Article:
Another trick is to go to your desk with some sense of what you want to do or how you want to get started. If you're in the middle of a poem, story, or essay, you already know you're over the hump. But if you're not, it's good to have a list of images you've always wanted to write a poem about or of scenes you need to write in your novel. At the embryonic stage of this series of essays (part of a longer book) I sketched out a basic plan of what I wanted each chapter to be about and the stories and examples I wanted to elaborate on in each, to give me a starting place for my work sessions. Thanks to Hemingway, it's also an old saw that if you can help it, you want to avoid finishing a work session with the end of a scene or a poem, that you want to leave some work left to be done so you can just pick up where you left off next time.
Finally, one of the benefits of making time to write is that your brain will be in writing mode even when you're not writing. Lines and whole scenes will come to you unbidden and if you know what's good for you, you'll get them down before you lose them, even if it's not your "official" writing time (here is where I would tell my students to pull over first if they're driving and the same goes for you too). For this, you'll need some sort of writing receptacle, something to receive that flood of great ideas; a journal, notebook, something ideally small enough to be carted about.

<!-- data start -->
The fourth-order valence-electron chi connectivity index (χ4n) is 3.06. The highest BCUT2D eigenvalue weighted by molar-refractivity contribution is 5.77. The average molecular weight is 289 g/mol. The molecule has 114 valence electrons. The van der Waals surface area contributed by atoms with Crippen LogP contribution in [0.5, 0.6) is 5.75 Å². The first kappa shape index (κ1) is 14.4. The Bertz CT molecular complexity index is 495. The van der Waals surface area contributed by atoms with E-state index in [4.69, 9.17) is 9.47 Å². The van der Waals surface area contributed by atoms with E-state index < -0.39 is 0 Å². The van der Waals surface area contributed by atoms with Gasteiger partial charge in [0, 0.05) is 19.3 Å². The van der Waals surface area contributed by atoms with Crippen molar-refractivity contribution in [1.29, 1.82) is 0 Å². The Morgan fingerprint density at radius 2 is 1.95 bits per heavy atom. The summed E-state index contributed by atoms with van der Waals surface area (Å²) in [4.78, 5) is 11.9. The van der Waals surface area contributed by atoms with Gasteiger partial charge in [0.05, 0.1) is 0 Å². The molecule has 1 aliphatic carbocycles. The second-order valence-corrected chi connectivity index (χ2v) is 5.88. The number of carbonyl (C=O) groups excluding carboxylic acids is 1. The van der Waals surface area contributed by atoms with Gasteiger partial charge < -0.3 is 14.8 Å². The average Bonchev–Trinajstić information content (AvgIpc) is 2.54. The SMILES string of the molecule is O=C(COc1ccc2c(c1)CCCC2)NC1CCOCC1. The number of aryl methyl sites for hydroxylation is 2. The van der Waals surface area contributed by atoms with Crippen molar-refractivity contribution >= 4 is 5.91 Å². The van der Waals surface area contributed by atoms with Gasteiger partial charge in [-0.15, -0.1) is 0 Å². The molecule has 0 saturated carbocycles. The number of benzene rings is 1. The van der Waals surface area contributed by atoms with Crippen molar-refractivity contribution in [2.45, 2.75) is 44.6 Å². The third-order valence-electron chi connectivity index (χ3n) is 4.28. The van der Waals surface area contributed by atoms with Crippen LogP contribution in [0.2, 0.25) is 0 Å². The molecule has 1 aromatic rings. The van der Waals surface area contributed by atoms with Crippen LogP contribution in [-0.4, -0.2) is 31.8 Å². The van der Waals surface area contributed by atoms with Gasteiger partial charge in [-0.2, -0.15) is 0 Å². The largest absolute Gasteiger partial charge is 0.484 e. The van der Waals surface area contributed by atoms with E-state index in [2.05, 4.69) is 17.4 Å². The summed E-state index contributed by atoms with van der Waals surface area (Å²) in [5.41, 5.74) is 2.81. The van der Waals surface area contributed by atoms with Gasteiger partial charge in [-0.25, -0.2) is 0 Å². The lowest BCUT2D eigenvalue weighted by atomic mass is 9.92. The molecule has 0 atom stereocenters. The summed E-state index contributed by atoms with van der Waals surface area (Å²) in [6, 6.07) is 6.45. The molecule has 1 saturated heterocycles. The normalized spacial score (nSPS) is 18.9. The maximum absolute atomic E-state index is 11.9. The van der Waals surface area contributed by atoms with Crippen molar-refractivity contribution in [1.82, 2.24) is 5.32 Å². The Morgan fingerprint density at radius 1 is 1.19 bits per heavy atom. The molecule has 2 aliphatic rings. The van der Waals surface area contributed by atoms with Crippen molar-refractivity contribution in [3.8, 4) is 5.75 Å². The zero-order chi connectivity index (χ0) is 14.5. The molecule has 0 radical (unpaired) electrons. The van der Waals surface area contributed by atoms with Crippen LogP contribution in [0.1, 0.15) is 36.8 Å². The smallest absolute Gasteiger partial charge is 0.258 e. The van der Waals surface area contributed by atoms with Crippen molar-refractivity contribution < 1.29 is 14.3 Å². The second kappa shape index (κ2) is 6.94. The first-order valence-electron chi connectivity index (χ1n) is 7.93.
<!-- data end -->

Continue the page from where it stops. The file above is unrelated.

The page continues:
To clarify, I am not talking about a diary in which you dutifully chronicle your every thought but an easily accessible place to receive your ideas. Too much has been made in the writing world about diaries. True, some writers love to transcribe every detail of their lives and it makes for great reading after they die (except for The Journals of John Cheever, which seemed so dark to me when I read them as to make even the most chipper among us want to slit our wrists). But most of us don't need this ritual transcription and we don't need to feel guilty about it either. We just need a receptacle. Anything goes, really; many of my students jot down good ideas on their smart phones. I may be old-fashioned, but I like the idea of keeping it real with the writing receptacle; something you can hold in your hands and ferret away for posterity when it's full. My receptacle right now is a chunky hot pink leather notebook I've carried in my purse since January but at times it has been as demure as the tiniest of moleskines -- whatever was convenient.
An important added benefit of hard copy you can hold in your hands is that it makes the archivists happy. I worry about the archivists. How are they going to archive everything being transmitted into the ether today, otherwise known as the cloud? How are we going to read writer's archives in the future? I'm sure there are digital archivists toiling away on this problem at this very moment but until a solution is found, I think we need to leave some hard-copy proof of our literary existence. Something you can leaf through whether or not your internet is being funky that day, something full of ideas and images that can replace the pressure of being creative on-demand with abundant reminders of why you wanted to write in the first place.